• 4 grams of fiber
  • 3 grams of carbohydrate
  • 1 gram of protein
  • 496 milligrams of sodium
  • 11 milligrams vitamin C
  • 1 milligram of iron
  • 1 milligram of manganese
  • 1 milligram of vitamin B6
  • 17 micrograms of vitamin B9 (folate)

Dead sauerkraut also contains vitamins A and K, many B vitamins, and minerals like potassium, calcium, and phosphorus.[7] Living kraut boasts additional vitamin B, C, and vitamin K2 from bacterial action and, of course, probiotics. Luckily for us, science has shown that the probiotics in sauerkraut sets up quickly after fermentation starts and stays stable during the fermentation process- and also during commercial packaging,[8] meaning despite its living component, sauerkraut is a relatively safe and predictable food.

Raw cabbage contains ample vitamin C, which is amplified by fermentation. This isn’t new to science- back in 1929, United States researchers published that sauerkraut could be used to cure guinea pigs of scurvy![9] Although salt is necessary to set up a sauerkraut culture, use only what you need because sauerkrauts with a slightly lower salt content actually boast higher vitamin C.[10]

Sauerkraut also boasts vitamin K2 (MK-7), the bone-building heart-healthy version of vitamin K that is often lacking in our modern diet and generated by probiotic bacteria. Luckily, fermented foods can provide this important vitamin.

Fermentation aside, cabbage boasts many compounds known to fight cancer.[11] It provides sulfur-containing amino acids you need to make body structures, proteins, and cancer-fighting antioxidants like glutathione. Furthermore, cabbage is a great source of sulfurophane (an isothiocyanate), indole-3-carbinol (an indole), and other anti-cancer compounds![12]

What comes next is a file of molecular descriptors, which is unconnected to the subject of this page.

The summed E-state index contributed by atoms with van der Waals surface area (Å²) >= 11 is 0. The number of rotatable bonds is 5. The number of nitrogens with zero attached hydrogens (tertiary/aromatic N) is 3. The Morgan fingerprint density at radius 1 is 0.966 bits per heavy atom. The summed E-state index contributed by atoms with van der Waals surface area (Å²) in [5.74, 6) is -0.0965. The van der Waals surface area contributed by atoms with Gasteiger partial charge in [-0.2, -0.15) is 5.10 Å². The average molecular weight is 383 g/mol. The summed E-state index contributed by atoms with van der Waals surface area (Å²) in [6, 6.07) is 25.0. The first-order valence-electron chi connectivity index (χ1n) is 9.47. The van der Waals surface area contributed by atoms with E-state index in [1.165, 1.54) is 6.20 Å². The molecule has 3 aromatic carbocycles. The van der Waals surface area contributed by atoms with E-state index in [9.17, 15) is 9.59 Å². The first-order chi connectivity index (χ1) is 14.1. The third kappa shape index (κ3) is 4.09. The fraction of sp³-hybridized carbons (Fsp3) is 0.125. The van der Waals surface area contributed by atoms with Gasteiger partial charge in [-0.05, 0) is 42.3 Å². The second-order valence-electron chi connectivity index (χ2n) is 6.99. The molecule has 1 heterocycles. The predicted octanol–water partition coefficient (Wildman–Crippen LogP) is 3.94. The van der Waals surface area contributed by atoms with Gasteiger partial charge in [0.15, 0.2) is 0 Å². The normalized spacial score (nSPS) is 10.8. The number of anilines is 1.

Super-Kraut comes with Super Friends

The bacterial content of living kraut can vary a lot- researchers at Cornell found a range of 60 to 700 milligrams of vitamin C per 100 gram serving.[13] Scientists have used genetics to evaluate the critters living in your typical kraut, and they are all lactic acid bacteria. One study found 28 distinct lactic acid species of type Lactobacillus, Leuconostoc, or Weisella.[14] A review of several krauts found about 100 colony forming units (CFUs) of lactic acid bacteria per gram[15]– a strong fermented food.

Major species in kraut include L. mesenteroides, L. plantarum, L. brevis, L. rhamnosus, and others.[16] Because it is the most common lactic acid bacterium on fresh produce,[17] sauerkraut fermentation stars Leuconostoc mesenteroides in the opening scene where it quickly makes carbon dioxide and acid. The higher acid content prevents bad bacteria from growing and spoiling the food. Other lactic acid bacteria (like Lactobacilli) can then set up shop, and after about a month of fermentation (although times may vary), the kraut is ready.[18]

These probiotics pack a powerful punch! For instance, L. plantarum dominates during fermentation[19] and has been shown to boost immune function, lower heart disease risk, reduce inflammation and periodontitis, reduce LDL cholesterol, attack harmful gut microbes like E.coli, reduce gas and bloating, help break down gluten, lactose, and bile, and produce vitamins B2, B9, B12, and antioxidants! L. rhamnosus plays a key role in women’s vaginal health, boosts immunity by supporting T cells, helps alleviate antibiotic induced diarrhea, produces butyrate and helps prevent leaky gut, and may reduce seasonal allergies. Lastly, L. brevis has been shown to improve oral health, vaginal health, may reduce your risk of kidney stones, and fights bad microbes including ulcer-causing H. pylori.